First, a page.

You will sit down and pay attention dammit!
Let's have a quick look at some of the terms that will be used a lot in this guide:
Front side bus (FSB) - a technical explanation here
Northbridge - a technical explanation here
Southbridge - a technical explanation here
BIOS - a technical explanation here
And now the stock values of the most popular Core 2 Duo CPUs:
In the above table, we've left out the Xtreme models since, as we've said, this guide is aimed at ordinary folk not hard-core enthusiasts.
As you can see, the FSB x the multiplier gives you the CPU speed in MHz. So, for instance, the E4300's FSB of 200MHz x its multiplier of 9 produces the CPU's speed of 1800MHz.
When you see C2D CPUs advertised, most are shown as having FSB speeds
of 1066MHz or 1333MHz. Those are the quad-pumped (and more
eye-catching) speeds of CPUs with clock frequencies of 266MHz or
333MHz. Check out this technical explanation but know that we'll be using the real clock frequencies - the lower figures - in this guide.
The CPUs in the table above have multipliers that are upward locked. This means that you can't increase the multiplier in the BIOS, even though you may be able to change it downwards - decreasing it - something we don’t need to bother with right now.
Since the multiplier is locked, we need to find another way of increasing speed and we do that by increasing the frequency at which the FSB runs.
As you can see, when you raise the FSB frequency, the CPU runs at higher speed. In theory, this means that it performs much faster.
The above examples can be applied to any C2D CPU but CPUs that have a lower multiplier need to run with a higher-frequency FSB to reach the same MHz - compare the table below and above.
** Looking at the two tables above, you can see that the FSB of the E6300's motherboard has to be run at 515MHz for the CPU (with its 7x multiplier) to reach around the same speed (in MHz) as the E6600 achieves with its FSB set at 400MHz and having a multiplier of 9x.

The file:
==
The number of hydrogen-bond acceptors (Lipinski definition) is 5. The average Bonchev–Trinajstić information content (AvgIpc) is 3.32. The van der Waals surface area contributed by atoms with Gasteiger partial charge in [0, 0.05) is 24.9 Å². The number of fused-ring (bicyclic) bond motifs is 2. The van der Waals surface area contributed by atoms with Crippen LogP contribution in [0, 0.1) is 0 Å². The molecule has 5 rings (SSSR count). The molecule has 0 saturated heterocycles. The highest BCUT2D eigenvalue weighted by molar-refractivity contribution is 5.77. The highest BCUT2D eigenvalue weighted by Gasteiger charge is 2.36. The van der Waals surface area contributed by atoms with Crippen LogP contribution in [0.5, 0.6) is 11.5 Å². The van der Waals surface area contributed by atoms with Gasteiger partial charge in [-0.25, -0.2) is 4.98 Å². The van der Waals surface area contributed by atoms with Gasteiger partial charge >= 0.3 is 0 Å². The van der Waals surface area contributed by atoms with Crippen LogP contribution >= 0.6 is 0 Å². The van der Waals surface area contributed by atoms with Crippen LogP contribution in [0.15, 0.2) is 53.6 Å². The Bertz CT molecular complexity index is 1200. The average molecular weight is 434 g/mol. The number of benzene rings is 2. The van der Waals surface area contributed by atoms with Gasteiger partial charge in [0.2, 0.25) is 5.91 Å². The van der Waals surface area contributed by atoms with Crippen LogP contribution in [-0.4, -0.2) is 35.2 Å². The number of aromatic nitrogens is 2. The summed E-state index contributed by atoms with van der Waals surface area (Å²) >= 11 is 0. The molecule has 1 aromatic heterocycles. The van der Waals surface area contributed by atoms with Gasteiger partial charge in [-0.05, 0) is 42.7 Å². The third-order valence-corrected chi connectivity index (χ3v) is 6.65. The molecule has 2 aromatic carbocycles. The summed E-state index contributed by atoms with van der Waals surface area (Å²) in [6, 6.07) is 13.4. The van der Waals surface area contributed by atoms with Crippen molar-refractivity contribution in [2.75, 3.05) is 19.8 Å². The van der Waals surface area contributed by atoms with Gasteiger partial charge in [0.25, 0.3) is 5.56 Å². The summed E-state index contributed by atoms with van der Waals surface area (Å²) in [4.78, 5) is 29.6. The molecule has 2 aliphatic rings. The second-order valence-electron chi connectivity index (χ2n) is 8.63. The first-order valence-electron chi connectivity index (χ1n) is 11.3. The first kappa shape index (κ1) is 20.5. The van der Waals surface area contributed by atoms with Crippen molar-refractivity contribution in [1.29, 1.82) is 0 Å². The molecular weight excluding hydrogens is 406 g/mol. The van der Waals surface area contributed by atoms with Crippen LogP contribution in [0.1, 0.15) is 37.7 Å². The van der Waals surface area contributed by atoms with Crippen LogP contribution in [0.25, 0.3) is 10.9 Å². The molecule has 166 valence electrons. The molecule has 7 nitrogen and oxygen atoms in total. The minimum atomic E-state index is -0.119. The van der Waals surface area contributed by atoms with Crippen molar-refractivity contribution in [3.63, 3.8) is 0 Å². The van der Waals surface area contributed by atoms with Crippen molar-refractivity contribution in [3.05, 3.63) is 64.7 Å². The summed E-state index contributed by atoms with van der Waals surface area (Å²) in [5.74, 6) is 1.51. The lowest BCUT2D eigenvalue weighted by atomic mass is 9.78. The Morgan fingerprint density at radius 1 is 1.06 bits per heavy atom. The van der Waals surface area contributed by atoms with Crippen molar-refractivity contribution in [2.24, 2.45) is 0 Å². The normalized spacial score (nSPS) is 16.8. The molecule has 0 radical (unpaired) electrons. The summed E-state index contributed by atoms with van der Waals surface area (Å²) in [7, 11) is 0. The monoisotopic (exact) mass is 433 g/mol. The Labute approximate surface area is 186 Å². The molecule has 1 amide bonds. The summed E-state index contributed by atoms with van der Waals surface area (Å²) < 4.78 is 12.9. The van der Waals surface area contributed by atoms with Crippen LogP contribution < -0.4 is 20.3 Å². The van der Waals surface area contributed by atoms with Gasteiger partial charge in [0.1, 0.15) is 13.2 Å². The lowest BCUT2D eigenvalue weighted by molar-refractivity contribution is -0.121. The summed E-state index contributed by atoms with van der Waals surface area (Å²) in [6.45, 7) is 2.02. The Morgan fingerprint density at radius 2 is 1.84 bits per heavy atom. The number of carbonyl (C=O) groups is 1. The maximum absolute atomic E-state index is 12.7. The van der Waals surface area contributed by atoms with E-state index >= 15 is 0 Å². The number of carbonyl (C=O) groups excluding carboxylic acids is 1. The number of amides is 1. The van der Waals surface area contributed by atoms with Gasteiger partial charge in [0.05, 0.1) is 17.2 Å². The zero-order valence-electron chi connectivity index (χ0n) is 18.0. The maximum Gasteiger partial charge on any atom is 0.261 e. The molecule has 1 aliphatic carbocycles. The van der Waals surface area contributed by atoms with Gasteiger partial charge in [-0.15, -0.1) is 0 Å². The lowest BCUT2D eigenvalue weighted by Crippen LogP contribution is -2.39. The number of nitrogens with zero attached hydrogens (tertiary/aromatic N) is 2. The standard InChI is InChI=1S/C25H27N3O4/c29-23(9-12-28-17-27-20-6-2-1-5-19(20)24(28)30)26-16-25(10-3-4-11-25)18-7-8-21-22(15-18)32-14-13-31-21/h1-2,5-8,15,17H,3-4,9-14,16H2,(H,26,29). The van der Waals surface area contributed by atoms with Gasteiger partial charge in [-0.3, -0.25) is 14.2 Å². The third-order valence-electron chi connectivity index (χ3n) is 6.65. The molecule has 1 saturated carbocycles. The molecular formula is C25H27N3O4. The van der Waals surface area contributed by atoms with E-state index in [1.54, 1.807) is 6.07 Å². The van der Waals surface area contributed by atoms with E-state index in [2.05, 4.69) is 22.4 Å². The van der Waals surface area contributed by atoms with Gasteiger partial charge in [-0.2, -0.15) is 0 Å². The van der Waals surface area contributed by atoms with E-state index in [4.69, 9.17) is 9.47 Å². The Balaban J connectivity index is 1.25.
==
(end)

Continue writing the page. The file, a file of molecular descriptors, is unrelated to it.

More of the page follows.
But running the FSB at 515MHz puts a real strain on the motherboard and often requires a lot of extra voltage to be provided to the northbridge and CPU.
For now, we won't be worrying about really high FSB speeds - well, not any that are over 400MHz. That's because when the FSB speed becomes very high, there are other variables that come into play and those really aren't suitable for discussion in a guide aimed at beginners.
Hopefully, you should now have an idea of what we are trying to achieve, so let's get down to business.
We are going to be using an E6600 CPU and an Asus motherboard, the P5B Deluxe WiFi AP. We've also got BIOS pics of an Abit Quad GT motherboard, thanks to Daza. Confusing matters just a little, some of the screen grabs were taken on a system with an E4300 CPU.
We'll be providing plenty
of BIOS screen shots, so you can see what changes we've made.
These BIOSes may look somewhat different to the one on your motherboard but,
hopefully, the wording will be similar(ish).
The motherboard's BIOS can be updated and we'd recommended that you do that. However, you should follow to the letter the advice given on the web site of your motherboard maker - get things wrong and you can end up with a dead motherboard!
Also, before you start overclocking, try and familiarise yourself with the BIOS and some of its basic functions. If you built the PC yourself, you will have been into the BIOS at least once before to adjust the time and date and maybe some other settings.
However, it's necessary for us to assume that you know how to access the BIOS, make changes to it, save them and exit. You really should also know how to clear the CMOS to zero the BIOS settings back to their defaults. So, if you don't know how to do these things, find out before moving on - your motherboard manual is the place to start!